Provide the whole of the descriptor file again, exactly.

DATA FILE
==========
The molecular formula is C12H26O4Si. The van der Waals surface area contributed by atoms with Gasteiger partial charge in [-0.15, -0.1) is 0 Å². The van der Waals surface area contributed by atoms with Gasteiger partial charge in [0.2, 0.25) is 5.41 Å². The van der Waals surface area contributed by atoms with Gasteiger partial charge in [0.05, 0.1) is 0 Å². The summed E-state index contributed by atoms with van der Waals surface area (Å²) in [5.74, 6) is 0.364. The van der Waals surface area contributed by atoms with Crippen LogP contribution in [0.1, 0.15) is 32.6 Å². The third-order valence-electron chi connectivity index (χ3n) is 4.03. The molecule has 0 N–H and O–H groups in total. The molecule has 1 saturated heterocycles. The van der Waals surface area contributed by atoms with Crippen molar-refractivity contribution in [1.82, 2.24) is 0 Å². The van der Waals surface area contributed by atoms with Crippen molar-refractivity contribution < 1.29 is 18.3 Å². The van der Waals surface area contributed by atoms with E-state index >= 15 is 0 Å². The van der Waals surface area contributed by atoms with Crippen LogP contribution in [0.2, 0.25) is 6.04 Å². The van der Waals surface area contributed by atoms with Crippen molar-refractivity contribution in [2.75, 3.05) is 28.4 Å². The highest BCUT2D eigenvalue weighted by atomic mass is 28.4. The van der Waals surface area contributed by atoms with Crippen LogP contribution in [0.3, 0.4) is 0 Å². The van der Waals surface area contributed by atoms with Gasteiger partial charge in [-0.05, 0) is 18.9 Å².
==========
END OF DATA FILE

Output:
The molecular formula is C12H26O4Si. The van der Waals surface area contributed by atoms with Gasteiger partial charge in [-0.15, -0.1) is 0 Å². The van der Waals surface area contributed by atoms with Gasteiger partial charge in [0.2, 0.25) is 5.41 Å². The van der Waals surface area contributed by atoms with Gasteiger partial charge in [0.05, 0.1) is 0 Å². The summed E-state index contributed by atoms with van der Waals surface area (Å²) in [5.74, 6) is 0.364. The van der Waals surface area contributed by atoms with Crippen LogP contribution in [0.1, 0.15) is 32.6 Å². The third-order valence-electron chi connectivity index (χ3n) is 4.03. The molecule has 0 N–H and O–H groups in total. The molecule has 1 saturated heterocycles. The van der Waals surface area contributed by atoms with Crippen molar-refractivity contribution in [1.82, 2.24) is 0 Å². The van der Waals surface area contributed by atoms with Crippen molar-refractivity contribution < 1.29 is 18.3 Å². The van der Waals surface area contributed by atoms with E-state index >= 15 is 0 Å². The van der Waals surface area contributed by atoms with Crippen LogP contribution in [0.2, 0.25) is 6.04 Å². The van der Waals surface area contributed by atoms with Crippen molar-refractivity contribution in [2.75, 3.05) is 28.4 Å². The highest BCUT2D eigenvalue weighted by atomic mass is 28.4. The van der Waals surface area contributed by atoms with Crippen LogP contribution in [0.3, 0.4) is 0 Å². The van der Waals surface area contributed by atoms with Gasteiger partial charge in [-0.05, 0) is 18.9 Å².